“To be a part of that history, it’s awesome. To hear Champion Golfer of the Year, chills.”

What Morikawa has achieved is simply astonishing. He is the first player ever to win two Major championships in his first appearances in them — not even Tiger Woods did that. He is only the third player to win two Majors in eight starts and is the eighth to win multiple Majors before the age of 25 (a certain Mr McIlroy also holds this distinction).

Until this victory, Morikawa hadn’t won a top-tier event in front of crowds, his PGA and WGC successes coming behind closed doors due to the Covid-19 pandemic. His ability to close it out in front of 32,000 at Royal St George’s makes an already incredible feat even more so.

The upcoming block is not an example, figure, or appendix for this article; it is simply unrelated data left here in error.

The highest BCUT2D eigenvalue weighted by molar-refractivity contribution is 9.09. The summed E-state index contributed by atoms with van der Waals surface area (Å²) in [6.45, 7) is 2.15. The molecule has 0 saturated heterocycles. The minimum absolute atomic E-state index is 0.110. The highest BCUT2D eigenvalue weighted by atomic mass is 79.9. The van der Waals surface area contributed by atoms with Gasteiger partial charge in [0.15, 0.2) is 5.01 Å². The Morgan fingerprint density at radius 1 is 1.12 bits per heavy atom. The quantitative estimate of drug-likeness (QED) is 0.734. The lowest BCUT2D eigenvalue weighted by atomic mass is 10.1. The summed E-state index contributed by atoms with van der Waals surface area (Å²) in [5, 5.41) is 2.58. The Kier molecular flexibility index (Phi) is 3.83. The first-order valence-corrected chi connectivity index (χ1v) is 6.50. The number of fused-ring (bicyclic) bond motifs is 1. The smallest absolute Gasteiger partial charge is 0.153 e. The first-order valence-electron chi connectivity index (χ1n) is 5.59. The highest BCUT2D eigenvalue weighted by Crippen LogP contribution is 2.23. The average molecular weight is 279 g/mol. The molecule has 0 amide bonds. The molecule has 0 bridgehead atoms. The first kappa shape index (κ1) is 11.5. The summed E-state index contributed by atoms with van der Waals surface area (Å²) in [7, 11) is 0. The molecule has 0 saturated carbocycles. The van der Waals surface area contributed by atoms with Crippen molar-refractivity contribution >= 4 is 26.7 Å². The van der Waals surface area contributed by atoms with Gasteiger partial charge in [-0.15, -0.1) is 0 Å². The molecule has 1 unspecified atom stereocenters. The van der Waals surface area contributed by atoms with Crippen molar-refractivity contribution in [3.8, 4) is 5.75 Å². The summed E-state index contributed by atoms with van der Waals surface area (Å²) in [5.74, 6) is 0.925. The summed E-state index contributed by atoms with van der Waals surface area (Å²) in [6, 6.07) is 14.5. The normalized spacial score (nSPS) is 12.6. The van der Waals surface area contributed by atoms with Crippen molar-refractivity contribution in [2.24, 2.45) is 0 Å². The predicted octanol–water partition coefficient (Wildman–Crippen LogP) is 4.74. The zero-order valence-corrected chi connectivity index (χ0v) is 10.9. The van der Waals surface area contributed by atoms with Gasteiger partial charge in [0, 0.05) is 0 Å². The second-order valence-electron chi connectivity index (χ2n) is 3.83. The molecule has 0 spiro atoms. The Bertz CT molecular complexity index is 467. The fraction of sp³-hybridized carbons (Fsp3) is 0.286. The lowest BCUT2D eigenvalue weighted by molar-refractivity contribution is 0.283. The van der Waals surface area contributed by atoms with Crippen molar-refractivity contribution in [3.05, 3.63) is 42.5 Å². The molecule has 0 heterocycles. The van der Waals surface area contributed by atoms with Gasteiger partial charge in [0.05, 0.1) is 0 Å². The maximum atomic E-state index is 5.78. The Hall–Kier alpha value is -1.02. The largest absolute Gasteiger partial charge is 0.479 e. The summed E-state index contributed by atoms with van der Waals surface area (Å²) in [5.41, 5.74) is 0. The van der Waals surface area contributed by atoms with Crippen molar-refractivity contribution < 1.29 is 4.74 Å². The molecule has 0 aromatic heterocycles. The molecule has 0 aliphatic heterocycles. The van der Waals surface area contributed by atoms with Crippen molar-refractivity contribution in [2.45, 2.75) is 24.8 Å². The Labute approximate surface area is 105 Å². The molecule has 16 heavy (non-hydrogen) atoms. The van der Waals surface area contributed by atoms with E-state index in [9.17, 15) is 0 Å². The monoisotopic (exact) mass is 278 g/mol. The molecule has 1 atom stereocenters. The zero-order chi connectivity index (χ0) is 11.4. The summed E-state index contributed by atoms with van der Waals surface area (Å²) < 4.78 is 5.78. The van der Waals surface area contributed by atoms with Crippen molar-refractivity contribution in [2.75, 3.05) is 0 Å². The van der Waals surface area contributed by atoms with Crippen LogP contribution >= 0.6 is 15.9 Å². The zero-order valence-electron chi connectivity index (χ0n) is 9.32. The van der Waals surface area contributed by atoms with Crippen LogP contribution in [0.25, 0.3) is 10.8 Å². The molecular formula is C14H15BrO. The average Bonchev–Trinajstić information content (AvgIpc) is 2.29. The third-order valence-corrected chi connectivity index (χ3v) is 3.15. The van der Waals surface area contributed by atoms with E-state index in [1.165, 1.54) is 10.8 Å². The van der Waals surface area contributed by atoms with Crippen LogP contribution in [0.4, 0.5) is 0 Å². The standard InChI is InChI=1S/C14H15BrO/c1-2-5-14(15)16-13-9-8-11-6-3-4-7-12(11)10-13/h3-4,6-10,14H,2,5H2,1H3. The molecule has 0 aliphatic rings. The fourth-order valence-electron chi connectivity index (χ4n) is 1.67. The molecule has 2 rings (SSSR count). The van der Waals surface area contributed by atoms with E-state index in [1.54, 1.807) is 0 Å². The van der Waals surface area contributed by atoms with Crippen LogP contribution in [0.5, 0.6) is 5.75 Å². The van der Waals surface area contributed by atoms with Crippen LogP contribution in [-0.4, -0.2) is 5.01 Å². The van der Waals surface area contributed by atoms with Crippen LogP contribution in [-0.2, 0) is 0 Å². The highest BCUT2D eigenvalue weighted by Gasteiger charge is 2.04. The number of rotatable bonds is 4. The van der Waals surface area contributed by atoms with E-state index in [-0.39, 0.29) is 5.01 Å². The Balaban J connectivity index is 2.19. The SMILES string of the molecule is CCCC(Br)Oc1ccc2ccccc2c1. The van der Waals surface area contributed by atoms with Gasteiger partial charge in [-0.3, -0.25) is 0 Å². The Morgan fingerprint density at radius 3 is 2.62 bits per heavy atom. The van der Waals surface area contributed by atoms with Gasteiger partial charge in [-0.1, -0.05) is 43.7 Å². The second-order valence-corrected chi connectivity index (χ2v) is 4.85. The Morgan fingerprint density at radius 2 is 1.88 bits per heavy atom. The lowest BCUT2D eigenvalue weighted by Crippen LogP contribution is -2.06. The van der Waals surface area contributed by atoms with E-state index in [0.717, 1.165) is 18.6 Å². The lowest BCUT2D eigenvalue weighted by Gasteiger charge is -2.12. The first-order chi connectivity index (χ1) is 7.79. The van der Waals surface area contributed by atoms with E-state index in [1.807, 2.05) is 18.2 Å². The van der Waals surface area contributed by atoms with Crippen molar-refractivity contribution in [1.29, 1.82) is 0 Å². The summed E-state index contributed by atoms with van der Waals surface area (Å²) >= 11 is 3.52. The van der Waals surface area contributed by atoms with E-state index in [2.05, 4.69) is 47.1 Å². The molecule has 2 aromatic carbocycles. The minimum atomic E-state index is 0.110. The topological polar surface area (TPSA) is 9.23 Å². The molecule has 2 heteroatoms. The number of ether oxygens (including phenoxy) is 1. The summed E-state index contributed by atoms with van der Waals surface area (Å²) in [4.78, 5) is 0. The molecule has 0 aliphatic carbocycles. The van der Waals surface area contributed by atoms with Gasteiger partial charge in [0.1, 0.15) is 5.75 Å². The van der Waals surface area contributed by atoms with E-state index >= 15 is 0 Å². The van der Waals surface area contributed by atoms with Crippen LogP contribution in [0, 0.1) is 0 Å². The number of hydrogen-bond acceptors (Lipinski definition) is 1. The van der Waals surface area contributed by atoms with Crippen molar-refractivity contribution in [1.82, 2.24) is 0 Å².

And yet his composure belies his years. At no point during the week did he look overwhelmed, not when he tied the low round of the week on Friday with a 64, not when playing in the final pairing at a Major for the first time on Saturday.

Not when walking down the 18th with everything to lose on Sunday afternoon.

“I’m glad I look calm because the nerves are definitely up there,” he laughed. “But you channel these nerves into excitement and energy, and that puts you away from like a fear factor into this is something I want.

“I had nothing to prove to myself today. I’ve been able to do it. I’ve closed out tournaments before, but being in the final group in a Major and tapping in like that, I have not had that yet in a Major. At a WGC, yes, but to have this many people here, these are the moments you remember on TV. People tapping in to win a tournament, to win a Major.